Kevin.Caley at nottingham.ac.uk
Wed Jun 9 16:16:46 EDT 1999
Michael Gochfeld wrote:
> I'll respectfully disagree with Doug. I having struggled with the
> generic concept longer ago than I care to remember, I think that
> defining generic relationships is part art, part illusion and part
> science---and how much of each varies with the particular taxon.
However, with the advent of good cladistical techniques, surely this problem
of 'the art' is going to be much reduced? Also, in the past didn't it also
vary with who was doing the naming?
> Moreover, the strict cladists arguing for dichotomous branching at every
> level, would leave us with numerous levels of branching such that the
> similarity between two "species" within Genus A may be much greater than
> that between two "species" in genus B.
Point taken, but leads to the problem of 'where DO we draw the line' (e.g.
Pongo and Homo is closer than many intrageneric species, but we still insist
on keeping the two separate, possibly because of our own egocentric
discomfort at the merging of these two). Science is, after all, (or should
be) about being objective with one's observations, so it does sound like a
fault of the researchers, but I suppose that it is one that we have to live
with until we have a better understanding on how evolution works, if we ever
> Moreover, the people who have to
> remember the names are not necessarily those who have to know or care
> about the relationships. It is indeed nice to know the relationships
> and often they have some importance outside of the strict discipline of
> systematics----for example, it's nice to know which primates are more
> closely related to humans if you want to study them as models for
However, this ignores the fact the organisms were originally named by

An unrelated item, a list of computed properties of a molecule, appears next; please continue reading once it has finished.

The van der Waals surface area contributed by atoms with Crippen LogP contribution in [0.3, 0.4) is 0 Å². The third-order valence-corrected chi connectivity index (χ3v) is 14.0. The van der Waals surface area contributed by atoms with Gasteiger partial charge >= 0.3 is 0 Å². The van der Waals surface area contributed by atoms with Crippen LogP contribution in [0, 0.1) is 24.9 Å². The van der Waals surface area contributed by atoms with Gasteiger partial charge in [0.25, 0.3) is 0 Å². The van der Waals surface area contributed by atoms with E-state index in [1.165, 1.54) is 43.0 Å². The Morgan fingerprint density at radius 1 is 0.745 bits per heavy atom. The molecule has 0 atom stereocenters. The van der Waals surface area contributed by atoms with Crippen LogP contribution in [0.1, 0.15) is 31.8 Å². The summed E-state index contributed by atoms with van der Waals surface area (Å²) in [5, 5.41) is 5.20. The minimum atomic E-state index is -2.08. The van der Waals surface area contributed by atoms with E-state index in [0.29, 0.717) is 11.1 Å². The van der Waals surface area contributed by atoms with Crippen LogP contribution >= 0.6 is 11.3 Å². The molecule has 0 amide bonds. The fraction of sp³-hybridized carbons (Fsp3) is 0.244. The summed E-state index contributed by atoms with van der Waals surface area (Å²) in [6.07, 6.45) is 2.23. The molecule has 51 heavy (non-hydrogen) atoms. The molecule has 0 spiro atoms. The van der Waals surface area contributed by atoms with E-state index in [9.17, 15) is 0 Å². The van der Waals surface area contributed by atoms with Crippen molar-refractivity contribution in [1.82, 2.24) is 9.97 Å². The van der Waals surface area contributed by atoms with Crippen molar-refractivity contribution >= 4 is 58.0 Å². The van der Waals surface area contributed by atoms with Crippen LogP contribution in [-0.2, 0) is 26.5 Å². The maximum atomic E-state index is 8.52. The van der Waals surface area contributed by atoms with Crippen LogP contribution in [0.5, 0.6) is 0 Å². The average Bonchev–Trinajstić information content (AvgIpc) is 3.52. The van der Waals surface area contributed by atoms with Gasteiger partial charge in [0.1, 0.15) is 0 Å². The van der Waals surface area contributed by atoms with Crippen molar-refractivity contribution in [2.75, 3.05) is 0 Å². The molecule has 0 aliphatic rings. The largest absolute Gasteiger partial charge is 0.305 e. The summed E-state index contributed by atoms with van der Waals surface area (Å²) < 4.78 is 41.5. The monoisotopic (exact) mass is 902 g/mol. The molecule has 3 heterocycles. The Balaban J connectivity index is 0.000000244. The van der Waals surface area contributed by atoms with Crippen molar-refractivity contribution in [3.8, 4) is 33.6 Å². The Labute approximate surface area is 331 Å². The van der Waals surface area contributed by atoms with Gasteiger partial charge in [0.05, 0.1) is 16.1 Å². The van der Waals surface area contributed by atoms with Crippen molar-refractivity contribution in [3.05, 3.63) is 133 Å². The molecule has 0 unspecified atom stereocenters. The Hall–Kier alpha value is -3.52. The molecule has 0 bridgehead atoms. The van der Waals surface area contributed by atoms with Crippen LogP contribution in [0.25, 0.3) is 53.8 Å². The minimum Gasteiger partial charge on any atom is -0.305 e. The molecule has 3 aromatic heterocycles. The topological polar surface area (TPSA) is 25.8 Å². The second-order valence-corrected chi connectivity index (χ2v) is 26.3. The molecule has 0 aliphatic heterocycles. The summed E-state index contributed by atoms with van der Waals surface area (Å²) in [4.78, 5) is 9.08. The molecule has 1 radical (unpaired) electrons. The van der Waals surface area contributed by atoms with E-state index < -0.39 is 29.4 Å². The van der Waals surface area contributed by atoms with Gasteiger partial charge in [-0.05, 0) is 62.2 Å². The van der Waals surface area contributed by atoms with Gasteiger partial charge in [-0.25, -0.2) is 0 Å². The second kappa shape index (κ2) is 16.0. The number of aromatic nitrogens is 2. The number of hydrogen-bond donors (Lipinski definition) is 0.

scientists in a large majority of cases - without these names, we would have
had nothing to go on at all. Vernaculars are often added afterwards these
days, not before (the dragonflies being a prime example of this).
> For the most part, however, we have been talking about communicating
> among people with like interests----which are outside of strict
Possibly, but think where the interests originally stem from. Also one name
has to be used for at least two functions and two sets of audiences, but
both need to be able to know what the other is talking about without
uneccessary overcomplications (taxonomic changes do NOT come into this
category, as they are often necessary from the scientific point of view).
> I don't personally like the numbers, but I certainly don't expect to
> keep on top of the name changes----many of which swing back
> inexorably---to a prior name. Yet journal editors have policies
> regarding nomenclature to which authors are expected to adhere,
This is very unfortunate, and is a fault that lies at the feet of the
editors, not because of any objective scientific reasoning. They need to be
better informed, I would think.
> So, I suppose if we really knew once and for all which two species of
> anything were most closely related, then I wouldn't mind reflecting that
> in the generic name.
What would you suggest as an alternative which both parties could use
without the loss of information? Family and species epithet with a cladogram
included where relevant (which would rapidly become very tedious)?
> Having been involved in a split at the family level (birds), I can only
> say that whatever problems exist at the generic level may be worse when
> it comes to deciding whether a group is a subfamily or a family.
I would have thought it would be the other way round, as there are far more
in the way of minor characteristics that need to be considered, someething
that increases as you go through species and then race; e.g. is it really
sufficient for something that is flightless to be seaparated from something
that is not at the generic level, and if it is, then how come there are
certain species of duck that possess both flightless and flighted (even if
weakly so) forms while among cormorants the creature is left out on a limb,
as it were - cladistically, the latter would be included, not excluded
because of its origins from within an extant genus.
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